Arbor Day celebration held at Indian Pines Park
PENN YAN — The Village of Penn Yan held its first official annual Arbor Day celebration Friday, April 29 at Indian Pines Park to mark the 150th Anniversary of Arbor Day.
The Department of Public Works had prepared a hole for the planting of a 20-foot-tall maple tree to mark the occasion. Mayor Dan Condella and Trustee Teresa Hoban were in attendance and made brief and fitting comments on the importance of tree planting for the sake of future generations of Penn Yan citizens. The village plans to make this an annual event to improve the landscape and environment.
Indian Pines Park was chosen because of the large number of ash trees there that have been lost recently to the emerald ash borer. The park is also one of the sites designated for large-scale improvements in the Downtown Revitalization Initiative.
According to the Arbor Day Foundation:
As pioneers began moving into the Nebraska Territory, the lack of trees was felt deeply. Not only did the new residents miss the trees they left behind, they were also left without the trees they needed as windbreaks to keep soil in place, for fuel and building materials, and for shade from the hot sun.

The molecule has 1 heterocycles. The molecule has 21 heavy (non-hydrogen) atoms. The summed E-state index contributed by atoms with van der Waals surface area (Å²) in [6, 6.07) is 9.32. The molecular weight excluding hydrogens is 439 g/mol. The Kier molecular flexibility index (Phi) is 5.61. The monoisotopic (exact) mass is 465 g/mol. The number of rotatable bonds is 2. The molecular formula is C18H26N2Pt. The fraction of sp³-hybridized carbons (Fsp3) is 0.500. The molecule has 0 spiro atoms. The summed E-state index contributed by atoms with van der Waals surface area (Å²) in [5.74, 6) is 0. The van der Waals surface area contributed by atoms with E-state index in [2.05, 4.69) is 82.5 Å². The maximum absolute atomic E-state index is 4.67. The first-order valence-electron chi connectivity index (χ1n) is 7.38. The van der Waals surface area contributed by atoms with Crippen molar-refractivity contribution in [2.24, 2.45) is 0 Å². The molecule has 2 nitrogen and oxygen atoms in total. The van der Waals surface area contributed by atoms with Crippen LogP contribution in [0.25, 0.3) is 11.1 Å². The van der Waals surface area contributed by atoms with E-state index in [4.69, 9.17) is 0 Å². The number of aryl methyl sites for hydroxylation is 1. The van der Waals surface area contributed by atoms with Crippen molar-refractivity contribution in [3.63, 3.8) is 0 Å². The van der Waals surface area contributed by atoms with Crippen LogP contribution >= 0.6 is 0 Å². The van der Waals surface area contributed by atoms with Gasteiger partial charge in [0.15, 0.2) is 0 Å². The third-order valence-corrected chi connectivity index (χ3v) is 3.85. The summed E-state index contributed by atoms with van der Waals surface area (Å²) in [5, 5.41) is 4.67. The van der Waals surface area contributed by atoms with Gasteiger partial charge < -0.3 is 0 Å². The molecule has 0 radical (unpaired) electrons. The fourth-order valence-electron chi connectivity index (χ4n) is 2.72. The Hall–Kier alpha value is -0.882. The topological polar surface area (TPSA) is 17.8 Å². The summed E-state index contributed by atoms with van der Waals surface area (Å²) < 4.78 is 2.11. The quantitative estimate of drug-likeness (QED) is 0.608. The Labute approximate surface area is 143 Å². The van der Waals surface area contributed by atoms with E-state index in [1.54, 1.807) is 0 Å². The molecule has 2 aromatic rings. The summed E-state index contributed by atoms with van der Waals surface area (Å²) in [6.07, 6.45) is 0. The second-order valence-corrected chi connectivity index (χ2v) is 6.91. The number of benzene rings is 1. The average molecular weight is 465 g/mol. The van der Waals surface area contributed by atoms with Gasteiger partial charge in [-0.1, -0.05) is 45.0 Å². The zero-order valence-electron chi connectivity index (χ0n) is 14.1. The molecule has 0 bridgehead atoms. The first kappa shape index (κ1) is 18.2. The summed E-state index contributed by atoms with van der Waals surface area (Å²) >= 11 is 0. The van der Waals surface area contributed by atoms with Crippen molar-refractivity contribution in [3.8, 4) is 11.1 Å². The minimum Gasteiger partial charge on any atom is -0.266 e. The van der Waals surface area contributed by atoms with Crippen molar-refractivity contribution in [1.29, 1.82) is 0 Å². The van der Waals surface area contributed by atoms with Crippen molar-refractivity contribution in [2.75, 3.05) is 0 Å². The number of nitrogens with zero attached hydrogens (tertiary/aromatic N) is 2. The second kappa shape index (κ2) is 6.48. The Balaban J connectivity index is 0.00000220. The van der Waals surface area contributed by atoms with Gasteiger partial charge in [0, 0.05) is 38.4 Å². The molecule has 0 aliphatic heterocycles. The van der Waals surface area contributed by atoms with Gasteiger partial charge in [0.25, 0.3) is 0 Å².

Nebraska newspaper editor and resident of Nebraska City, J. Sterling Morton had an enthusiasm for trees and advocated strongly for individuals and civic groups to plant them. Once he became secretary of the Nebraska Territory, he further spread his message of the value of trees. And on Jan. 4, 1872, Morton first proposed a tree planting holiday to be called “Arbor Day” at a meeting of the State Board of Agriculture.
The celebration date was set for April 10, 1872. Prizes were offered to counties and individuals for the largest number of properly planted trees on that day. It was estimated that more than 1 million trees were planted in Nebraska on the first Arbor Day.